If you stand at the intersection of Tahquitz Canyon Way and Palm Canyon Drive, you are smack-dab in the heart of Palm Springs’ thriving downtown.
Turn toward the mountains, and there’s the Kimpton Rowan hotel with its rooftop 4 Saints restaurant that offers unparalleled views of the city and mountains, and Starbucks Reserve shop that draws passersby in to sip, relax, and people-watch. There is also Tommy Bahama’s Marlin Bar, MAC Cosmetics, H&M, Kiehl’s Skincare, Johnny Was women’s apparel, and West Elm. Still to come are the Virgin Hotel and Il Corso Italian restaurant.
With the Virgin Hotel slated to open in 2022, developer Michael Braun and his team at Grit Development are working to bring in more shops to the project, like candy store Lolli & Pops.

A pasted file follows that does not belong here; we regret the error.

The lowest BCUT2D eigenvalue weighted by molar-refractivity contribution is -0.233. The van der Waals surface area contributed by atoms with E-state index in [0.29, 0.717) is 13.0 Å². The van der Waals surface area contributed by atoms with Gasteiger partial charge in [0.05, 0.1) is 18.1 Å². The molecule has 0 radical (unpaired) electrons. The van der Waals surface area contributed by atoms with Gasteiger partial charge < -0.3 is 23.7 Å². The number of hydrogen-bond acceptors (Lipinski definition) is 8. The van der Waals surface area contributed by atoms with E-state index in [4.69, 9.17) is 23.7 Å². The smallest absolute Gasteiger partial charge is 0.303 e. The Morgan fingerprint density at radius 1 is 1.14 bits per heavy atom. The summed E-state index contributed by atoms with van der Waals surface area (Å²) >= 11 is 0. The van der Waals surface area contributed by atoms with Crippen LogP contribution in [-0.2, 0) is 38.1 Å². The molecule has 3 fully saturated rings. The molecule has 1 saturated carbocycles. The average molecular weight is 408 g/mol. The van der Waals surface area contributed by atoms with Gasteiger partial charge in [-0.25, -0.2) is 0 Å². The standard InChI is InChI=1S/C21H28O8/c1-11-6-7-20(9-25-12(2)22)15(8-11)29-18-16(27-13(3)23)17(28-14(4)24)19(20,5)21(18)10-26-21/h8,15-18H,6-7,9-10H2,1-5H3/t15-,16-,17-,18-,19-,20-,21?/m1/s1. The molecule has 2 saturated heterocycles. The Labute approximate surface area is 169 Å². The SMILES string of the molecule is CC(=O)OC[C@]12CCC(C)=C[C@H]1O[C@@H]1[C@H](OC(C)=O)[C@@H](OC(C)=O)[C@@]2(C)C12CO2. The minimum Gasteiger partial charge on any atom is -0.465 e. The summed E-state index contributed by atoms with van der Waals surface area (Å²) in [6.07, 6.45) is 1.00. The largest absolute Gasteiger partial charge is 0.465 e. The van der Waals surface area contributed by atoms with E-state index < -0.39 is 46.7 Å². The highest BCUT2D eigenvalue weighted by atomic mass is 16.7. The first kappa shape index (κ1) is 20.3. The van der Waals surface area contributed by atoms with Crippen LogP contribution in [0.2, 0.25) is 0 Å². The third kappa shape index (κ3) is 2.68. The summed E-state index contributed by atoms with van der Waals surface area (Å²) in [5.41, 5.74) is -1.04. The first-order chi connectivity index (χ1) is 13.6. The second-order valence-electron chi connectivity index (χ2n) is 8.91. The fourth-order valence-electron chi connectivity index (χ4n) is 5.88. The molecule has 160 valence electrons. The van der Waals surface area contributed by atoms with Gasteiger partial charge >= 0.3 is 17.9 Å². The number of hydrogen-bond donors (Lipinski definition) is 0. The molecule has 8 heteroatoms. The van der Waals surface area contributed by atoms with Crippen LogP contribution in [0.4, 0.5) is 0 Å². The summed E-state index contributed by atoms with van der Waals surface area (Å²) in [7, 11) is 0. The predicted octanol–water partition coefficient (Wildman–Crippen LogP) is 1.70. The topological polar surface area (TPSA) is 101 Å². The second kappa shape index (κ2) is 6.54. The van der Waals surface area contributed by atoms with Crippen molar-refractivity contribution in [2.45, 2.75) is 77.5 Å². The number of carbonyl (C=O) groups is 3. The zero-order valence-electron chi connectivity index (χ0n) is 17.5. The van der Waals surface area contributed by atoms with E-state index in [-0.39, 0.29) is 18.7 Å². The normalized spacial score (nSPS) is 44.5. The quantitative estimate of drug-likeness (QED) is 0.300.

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“The new hotels, retail, and restaurants add a new demographic to the mix we are seeing.”
Taking a cue from the Palm Springs Art Museum, physicist/sculptor Julian Voss-Andreae’s polished stainless steel “Isabelle” inspires the imagination as it captures natural and programmed light as day moves into night. In what Braun calls “the pit,” 10 giant black baby sculptures, created by Czech artist David Černý, crawl around.
The “Babies” may have caused a stir before being placed, but they now have admirers, said Braun. With the coming Downtown Park and the open walking spaces between the shops, Braun plans on adding more public art exhibitions. “It gives people something to look at and talk about,” he said.